Artist Alexander Calder Moves to Connecticut
July 23, 2018
Chapter 1 Read Along
September 21, 2018

Original caption: Washington, DC: Meet up with Stubby, a 9-year-old veteran of the canine species. He has been through the World War as mascot for the 102nd Infantry, 26th Division. Stubby visited the White House to call on President Coolidge. November 1924

Stubby: A Canine Hero of World War I

Robert Conroy and Stubby. Connecticut State Library

By Bobby Shipman

When we think of the U.S. Army we think of green and camouflage uniforms. We think of tanks and Jeeps. We imagine a general yelling orders at his soldiers. We don’t usually think of dogs. That doesn’t mean dogs can’t be in the army.

One of the most famous U.S. Army dogs was named Stubby. Long before that, he roamed the streets of New Haven. He was a stray dog. But one summer day in 1917 he was adopted by a soldier. Stubby became a soldier, too. He served on the battlefields of Europe. He fought, in his own way, alongside the soldiers. He even captured a prisoner! The story of Stubby is one of courage, friendship, and a true American hero.

How It All Began

It was a warm summer day in 1917. World War I had been raging in Europe for three years. Our allies needed our help.

The Connecticut National Guard’s 102nd Regiment was training. Their camp was on the grounds of Yale University in New Haven. A stray dog wandered by. He was a small, brown and white bulldog. As the soldiers marched, the dog marched along. He followed them to lunch. He ate what they ate. Robert Conroy took a liking to the persistent pup. He adopted him. He named him Stubby, after his short stub of a tail.

Stubby was Conroy’s best companion in training. He learned to drill just like Conroy. He could even salute! Soon it was time for Conroy and the other soldiers to leave for France. Conroy couldn’t leave his companion behind!

It was against the rules, but Conroy snuck Stubby to France. His commanding officer was angry at first. He wanted to send Stubby home. But then Stubby saluted. The officer decided to let Stubby stay.

Stubby Earns His Stripes

Stubby and the 102ndRegiment reached the battlefield in France in February 1918. It was difficult for everyone. The sound of bombs and gunfire was loud. Stubby was not afraid. He ran across the battlefield. He found wounded soldiers and barked until help came. He learned to tell an American from an enemy soldier.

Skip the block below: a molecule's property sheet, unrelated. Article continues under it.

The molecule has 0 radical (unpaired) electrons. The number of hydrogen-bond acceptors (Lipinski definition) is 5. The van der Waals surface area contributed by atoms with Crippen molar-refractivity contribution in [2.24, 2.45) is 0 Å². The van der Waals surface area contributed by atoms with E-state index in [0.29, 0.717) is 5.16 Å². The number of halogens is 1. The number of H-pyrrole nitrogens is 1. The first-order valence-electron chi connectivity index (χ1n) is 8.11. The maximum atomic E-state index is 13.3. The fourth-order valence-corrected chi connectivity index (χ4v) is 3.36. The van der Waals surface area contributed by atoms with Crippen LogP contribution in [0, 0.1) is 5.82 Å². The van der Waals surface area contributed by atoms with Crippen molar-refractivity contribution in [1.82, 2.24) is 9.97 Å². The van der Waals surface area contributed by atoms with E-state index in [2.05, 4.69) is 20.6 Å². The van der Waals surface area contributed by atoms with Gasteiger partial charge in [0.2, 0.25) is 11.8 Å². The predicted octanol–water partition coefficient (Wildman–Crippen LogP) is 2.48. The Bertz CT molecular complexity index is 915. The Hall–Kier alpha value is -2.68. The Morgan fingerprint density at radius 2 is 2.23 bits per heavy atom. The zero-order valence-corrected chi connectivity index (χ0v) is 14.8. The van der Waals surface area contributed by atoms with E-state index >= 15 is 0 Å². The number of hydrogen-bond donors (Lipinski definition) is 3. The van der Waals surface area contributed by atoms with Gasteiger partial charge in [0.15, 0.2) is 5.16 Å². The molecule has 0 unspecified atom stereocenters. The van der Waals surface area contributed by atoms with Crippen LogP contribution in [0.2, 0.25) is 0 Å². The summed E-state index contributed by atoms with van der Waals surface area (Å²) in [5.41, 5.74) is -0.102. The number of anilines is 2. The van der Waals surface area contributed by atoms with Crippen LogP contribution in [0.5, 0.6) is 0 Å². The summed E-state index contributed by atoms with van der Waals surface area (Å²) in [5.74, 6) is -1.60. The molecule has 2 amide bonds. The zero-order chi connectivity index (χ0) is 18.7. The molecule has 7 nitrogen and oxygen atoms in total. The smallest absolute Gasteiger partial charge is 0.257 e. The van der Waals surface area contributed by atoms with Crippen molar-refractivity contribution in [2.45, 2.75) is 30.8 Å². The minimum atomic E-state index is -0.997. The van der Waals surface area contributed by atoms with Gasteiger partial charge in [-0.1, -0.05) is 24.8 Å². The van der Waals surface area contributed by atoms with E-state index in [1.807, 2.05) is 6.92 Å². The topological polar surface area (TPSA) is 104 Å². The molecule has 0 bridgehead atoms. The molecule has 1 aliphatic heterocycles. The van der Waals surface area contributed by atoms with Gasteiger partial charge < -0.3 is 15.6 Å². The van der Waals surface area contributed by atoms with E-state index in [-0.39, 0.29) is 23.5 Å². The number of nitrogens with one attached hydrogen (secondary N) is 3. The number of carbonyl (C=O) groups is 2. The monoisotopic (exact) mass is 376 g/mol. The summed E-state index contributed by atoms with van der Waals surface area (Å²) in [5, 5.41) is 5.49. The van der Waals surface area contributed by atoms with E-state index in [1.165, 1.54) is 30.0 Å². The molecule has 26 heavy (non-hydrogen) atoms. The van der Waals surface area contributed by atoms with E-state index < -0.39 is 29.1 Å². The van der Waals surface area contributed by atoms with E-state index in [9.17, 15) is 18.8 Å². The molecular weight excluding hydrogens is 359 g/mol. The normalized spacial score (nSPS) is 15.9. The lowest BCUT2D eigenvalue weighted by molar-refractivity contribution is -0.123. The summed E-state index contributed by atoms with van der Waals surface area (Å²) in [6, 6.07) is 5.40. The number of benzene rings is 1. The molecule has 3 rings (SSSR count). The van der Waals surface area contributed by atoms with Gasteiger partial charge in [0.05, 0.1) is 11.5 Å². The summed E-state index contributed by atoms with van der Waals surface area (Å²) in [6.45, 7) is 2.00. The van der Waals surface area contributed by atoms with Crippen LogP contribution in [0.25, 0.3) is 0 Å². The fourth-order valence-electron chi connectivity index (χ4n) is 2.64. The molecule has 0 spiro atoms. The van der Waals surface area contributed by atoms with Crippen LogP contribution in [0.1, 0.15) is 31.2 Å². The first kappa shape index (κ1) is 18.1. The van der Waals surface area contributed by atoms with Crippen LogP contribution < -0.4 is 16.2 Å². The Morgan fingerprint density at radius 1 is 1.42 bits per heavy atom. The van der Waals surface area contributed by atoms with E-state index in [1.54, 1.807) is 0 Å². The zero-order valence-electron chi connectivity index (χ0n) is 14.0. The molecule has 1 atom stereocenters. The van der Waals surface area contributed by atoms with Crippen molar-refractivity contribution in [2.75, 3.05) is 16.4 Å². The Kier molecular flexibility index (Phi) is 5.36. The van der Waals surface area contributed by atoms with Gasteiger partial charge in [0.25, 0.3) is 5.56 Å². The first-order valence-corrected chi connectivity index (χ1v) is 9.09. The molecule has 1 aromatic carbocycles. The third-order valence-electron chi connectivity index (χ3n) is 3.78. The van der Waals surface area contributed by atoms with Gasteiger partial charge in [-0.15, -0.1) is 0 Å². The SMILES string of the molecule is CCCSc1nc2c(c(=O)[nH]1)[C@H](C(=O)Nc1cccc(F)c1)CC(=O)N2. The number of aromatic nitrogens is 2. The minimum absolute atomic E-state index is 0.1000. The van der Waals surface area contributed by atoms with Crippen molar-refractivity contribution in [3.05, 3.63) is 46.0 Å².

The soldiers fought in trenches dug into the earth. Stubby soon learned his way around the maze of trenches. He helped out by killing rats. He learned to smell poisonous gas and alert the soldiers of a gas attack. The soldiers made him a dog-sized gas mask so he would be safe.

But Stubby’s most famous accomplishment was yet to come. In one battle he spotted a German soldier. He jumped up and bit the soldier. On the butt. Hard. He refused to let go until Americans came and took the German prisoner. Stubby had captured a prisoner of war!

The war ended on November 11, 1918. Many lives were lost. Much of Europe was destroyed. Stubby had fought in 17 battles in just 9 months. He had been injured and survived. Grateful French women made him a jacket. It was covered in medals.

Stubby in a parade wearing his coat and medals. Library of Congress

Parades for Stubby

When Conroy and Stubby came back to America, Stubby was celebrated as a hero. Stubby wore his jacket proudly as he marched in parades. He met three presidents.

Conroy decided to go to Georgetown University in Washington, DC, to study to be a lawyer. Stubby went with him. He became the university mascot. Stubby had come a long way from the streets of New Haven.

Stubby died in 1926. Instead of being buried, his body was preserved. It is on display in the Smithsonian Museum of American History in Washington, DC. The New York Times, the most famous newspaper in America, printed his obituary.

Hartford Courant, March 18, 1926

But even 90 years later, Stubby is remembered. In April 2018 a movie about him, Sgt. Stubby: An American Hero, came out. There is a new statue of him in Middletown, and a plaque in his honor in the National World War I Museum and Memorial in Kansas City, Missouri. These are fitting tributes to the unbreakable courage of an unlikely hero.

Philadelphia Inquirer, May 15, 1923

Hartford Courant, January 21, 1923